conducted the captive emperor to Rome, and gave him CHAP. the most solemn assurances that he had secured his * life by the resignation of the purple. But Severus could obtain only an easy death and an imperial funeral. When the sentence was signified to him, the manner A.D. 307. of executing it was left to his own choice; he pre-” ferred the favourite mode of the ancients, that of opening his veins: and as soon as he expired, his body was carried to the sepulchre which had been constructed for the family of Gallienus." Though the characters of Constantine and Maxen- Maximian tius had very little affinity with each other, their io: situation and interest were the same ; and prudence ..."

the title of seemed to require that they should unite their forces A*.

- - - to Conagainst the common enemy. Notwithstanding the stantine, superiority of his age and dignity, the indefatigable *ś. Maximian passed the Alps, and courting a personal interview with the sovereign of Gaul, carried with him his daughter Fausta as the pledge of the new alliance. The marriage was celebrated at Arles with every circumstance of magnificence; and the ancient colleague of Diocletian, who again asserted his claim to the western empire, conferred on his son-in-law and ally the title of Augustus. By consenting to receive that honour from Maximian, Constantine seemed to embrace the cause of Rome and of the senate ; but his professions were ambiguous, and his assistance slow and ineffectual. He considered with attention the approaching contest between the masters of Italy and the emperor of the East, and was prepared to consult his own safety or ambition in the event of the war.”

" The circumstances of this war, and the death of Severus, are very doubtfully and variously told in our ancient fragments (see Tillemont, Hist, des Empereurs, tom. iv. part i. p. 555). I have endeavoured to extract from them a consistent and probable narration. * The sixth Panegyric was pronounced to celebrate the elevation of Constantine; but the prudent orator avoids the mention either of Galerius or of Maxentius.

The importance of the occasion called for the presence and abilities of Galerius. At the head of a powerful army collected from Illyricum and the East, he entered Italy, resolved to revenge the death of Severus, and to chastise the rebellious Romans; or, as he expressed his intentions, in the furious language of a barbarian, to extirpate the senate, and to destroy the people by the sword. But the skill of Maximian had concerted a prudent system of defence. The invader found every place hostile, fortified, and inaccessible; and though he forced his way as far as Narni, within sixty miles of Rome, his dominion in Italy was confined to the narrow limits of his camp. Sensible of the increasing difficulties of his enterprise, the haughty Galerius made the first advances towards a reconciliation, and despatched two of his most considerable officers to tempt the Roman princes by the offer of a conference, and the declaration of his paternal regard for Maxentius, who might obtain much more from his liberality than he could hope from the doubtful chance of war." The offers of Galerius were rejected with firmness, his perfidious friendship refused with contempt, and it was not long before he discovered, that, unless he provided for his safety by a timely retreat, he had some reason to apprehend the fate of Severus. The wealth, which the Romans defended against his rapacious tyranny, they freely contributed for his destruction. The name of Maximian, the popular arts of his son, the secret distribution of large sums, and the promise of still more liberal rewards, checked the ardour, and corrupted the fidelity, of the Illyrian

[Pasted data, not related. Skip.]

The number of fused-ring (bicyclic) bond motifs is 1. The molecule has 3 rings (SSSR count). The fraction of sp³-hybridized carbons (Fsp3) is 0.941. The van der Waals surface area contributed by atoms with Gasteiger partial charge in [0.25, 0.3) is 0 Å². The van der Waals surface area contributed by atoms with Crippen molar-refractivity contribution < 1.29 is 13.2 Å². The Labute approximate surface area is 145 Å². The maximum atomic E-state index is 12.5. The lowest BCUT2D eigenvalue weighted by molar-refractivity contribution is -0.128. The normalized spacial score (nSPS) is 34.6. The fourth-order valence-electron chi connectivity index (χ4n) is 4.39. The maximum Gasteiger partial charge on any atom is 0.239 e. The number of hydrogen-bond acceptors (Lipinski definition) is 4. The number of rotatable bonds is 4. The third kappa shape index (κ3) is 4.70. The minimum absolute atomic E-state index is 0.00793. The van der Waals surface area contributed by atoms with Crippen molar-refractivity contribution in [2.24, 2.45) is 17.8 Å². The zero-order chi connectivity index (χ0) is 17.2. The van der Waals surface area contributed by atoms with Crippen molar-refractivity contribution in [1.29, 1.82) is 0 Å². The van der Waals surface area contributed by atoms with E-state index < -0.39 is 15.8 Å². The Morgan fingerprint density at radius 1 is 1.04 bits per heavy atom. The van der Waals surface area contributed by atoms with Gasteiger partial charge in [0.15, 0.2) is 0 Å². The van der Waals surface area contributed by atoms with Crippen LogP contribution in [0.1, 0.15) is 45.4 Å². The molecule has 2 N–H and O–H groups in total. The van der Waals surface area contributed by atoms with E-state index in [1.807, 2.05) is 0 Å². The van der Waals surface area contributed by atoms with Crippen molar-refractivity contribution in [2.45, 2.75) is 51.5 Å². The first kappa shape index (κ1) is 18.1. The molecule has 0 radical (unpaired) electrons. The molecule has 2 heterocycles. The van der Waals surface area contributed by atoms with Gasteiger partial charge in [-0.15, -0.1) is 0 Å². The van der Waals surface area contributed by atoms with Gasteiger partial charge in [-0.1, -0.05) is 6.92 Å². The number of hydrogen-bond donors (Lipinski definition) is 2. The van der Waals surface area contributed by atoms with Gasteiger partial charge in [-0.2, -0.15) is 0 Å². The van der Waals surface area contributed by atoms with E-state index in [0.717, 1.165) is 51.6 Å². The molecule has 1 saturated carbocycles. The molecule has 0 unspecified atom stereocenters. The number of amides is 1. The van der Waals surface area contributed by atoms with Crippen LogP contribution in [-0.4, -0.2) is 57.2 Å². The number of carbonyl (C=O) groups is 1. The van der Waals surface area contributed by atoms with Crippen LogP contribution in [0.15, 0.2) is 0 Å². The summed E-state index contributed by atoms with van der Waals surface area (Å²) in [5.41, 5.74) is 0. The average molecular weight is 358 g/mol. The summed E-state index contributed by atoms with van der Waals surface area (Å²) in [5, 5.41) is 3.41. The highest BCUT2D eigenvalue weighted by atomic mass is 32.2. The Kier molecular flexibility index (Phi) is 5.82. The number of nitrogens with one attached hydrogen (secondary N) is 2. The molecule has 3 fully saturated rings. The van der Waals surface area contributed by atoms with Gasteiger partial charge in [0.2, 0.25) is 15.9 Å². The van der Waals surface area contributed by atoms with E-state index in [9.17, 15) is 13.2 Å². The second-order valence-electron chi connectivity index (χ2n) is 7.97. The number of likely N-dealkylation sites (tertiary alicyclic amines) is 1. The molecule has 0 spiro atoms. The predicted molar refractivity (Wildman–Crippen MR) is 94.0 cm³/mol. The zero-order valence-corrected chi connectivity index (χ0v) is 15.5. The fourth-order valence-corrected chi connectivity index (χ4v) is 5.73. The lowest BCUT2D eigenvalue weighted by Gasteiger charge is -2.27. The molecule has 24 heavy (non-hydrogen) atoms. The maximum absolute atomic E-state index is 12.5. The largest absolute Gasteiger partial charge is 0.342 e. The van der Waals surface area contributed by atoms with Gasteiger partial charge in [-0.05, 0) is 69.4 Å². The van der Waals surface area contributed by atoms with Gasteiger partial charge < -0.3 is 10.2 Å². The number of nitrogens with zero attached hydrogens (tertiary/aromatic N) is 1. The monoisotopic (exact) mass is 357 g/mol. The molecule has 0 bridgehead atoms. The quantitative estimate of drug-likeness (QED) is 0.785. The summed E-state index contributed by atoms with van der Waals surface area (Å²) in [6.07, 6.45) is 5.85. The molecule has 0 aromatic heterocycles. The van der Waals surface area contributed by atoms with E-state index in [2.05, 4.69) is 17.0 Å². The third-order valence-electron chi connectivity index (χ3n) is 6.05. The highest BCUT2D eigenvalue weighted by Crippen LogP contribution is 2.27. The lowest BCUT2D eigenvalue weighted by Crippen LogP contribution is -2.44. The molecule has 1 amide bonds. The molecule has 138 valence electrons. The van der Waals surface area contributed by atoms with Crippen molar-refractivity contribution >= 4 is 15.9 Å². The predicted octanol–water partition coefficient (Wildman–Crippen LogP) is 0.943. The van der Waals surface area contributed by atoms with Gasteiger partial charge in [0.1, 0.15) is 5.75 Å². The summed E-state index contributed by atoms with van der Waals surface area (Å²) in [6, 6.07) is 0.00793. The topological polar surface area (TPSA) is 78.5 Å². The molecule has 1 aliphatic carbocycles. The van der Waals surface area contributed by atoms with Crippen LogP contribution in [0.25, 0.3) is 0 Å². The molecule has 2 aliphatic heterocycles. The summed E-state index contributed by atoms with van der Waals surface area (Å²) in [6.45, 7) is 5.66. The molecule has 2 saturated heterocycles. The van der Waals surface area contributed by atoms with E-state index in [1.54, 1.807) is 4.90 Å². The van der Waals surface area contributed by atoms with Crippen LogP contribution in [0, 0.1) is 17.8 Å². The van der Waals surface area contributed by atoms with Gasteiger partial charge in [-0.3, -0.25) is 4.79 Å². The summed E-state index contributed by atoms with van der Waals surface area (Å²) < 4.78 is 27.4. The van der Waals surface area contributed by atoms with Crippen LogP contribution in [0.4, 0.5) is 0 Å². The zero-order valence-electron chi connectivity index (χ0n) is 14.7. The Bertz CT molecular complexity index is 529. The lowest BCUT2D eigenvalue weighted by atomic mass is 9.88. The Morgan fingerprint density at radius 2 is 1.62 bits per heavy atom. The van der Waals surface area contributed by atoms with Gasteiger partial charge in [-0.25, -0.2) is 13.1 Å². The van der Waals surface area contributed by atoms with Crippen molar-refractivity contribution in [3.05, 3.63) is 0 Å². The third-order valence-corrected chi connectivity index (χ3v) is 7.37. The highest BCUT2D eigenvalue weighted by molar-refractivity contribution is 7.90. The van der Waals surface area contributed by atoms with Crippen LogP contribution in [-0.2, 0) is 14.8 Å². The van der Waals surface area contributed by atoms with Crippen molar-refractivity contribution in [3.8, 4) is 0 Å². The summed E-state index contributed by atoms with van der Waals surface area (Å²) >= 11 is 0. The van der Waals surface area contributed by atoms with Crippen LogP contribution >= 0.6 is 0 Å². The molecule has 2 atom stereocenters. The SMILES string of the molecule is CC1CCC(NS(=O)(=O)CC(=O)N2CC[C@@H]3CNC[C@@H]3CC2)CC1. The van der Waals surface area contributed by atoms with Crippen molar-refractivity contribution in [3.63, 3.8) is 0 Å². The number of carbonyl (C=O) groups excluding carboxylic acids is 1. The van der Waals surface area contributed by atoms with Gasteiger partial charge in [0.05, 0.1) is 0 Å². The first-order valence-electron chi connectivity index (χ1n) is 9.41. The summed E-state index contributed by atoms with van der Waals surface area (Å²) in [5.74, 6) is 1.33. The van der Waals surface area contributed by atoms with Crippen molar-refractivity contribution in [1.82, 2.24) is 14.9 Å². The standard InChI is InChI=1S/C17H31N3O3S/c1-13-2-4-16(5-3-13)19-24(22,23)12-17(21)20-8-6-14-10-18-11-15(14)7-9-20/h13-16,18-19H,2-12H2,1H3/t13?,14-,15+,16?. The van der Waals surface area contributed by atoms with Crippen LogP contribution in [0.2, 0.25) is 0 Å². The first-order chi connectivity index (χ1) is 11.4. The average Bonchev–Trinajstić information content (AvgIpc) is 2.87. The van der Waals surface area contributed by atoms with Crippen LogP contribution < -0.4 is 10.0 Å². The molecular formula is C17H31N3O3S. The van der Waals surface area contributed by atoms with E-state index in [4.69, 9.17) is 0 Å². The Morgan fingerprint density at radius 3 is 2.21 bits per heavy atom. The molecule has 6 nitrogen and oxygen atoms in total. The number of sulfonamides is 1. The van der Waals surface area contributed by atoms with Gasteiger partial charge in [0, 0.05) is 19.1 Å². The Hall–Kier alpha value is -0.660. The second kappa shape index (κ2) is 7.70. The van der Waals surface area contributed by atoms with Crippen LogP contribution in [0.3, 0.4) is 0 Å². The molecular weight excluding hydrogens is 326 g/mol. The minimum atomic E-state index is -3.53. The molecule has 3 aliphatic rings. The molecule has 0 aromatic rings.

CHAP. xiv.


invades Italy.

He introduces only one slight allusion to the actual troubles, and to the majesty of Rome.

y With regard to this negotiation, see the fragments of an anonymous historian, published by Walesius at the end of his edition of Ammianus Marcellinus, p. 711. These fragments have furnished us with several curious, and, as it should seem, authentic anecdotes.

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legions; and when Galerius at length gave the signal §§

of the retreat, it was with some difficulty that he could prevail on his veterans not to desert a banner which had so often conducted them to victory and honour. A contemporary writer assigns two other causes for the failure of the expedition; but they are both of such a nature, that a cautious historian will scarcely venture to adopt them. We are told that Galerius, who had formed a very imperfect notion of the greatness of Rome by the cities of the East, with which he was acquainted, found his forces inadequate to the siege of that immense capital. But the extent of a city serves only to render it more accessible to the enemy; Rome had long since been accustomed to submit on the approach of a conqueror; nor could the temporary enthusiasm of the people have long contended against the discipline and valour of the legions. We are likewise informed, that the legions themselves were struck with horror and remorse, and that those pious sons of the republic refused to violate the sanctity of their venerable parent.” But when we recollect with how much ease, in the more ancient civil wars, the zeal of party, and the habits of military obedience, had converted the native citizens of Rome into her most implacable enemies, we shall be inclined to distrust this extreme delicacy of strangers and barbarians, who had never beheld Italy, till they entered it in a hostile manner. Had they not been restrained by motives of a more interested nature, they would probably have answered Galerius in the words of Caesar's veterans: “If our general wishes to lead us to the banks of the Tyber, we are prepared to trace out his camp. Whatsoever walls he has determined to level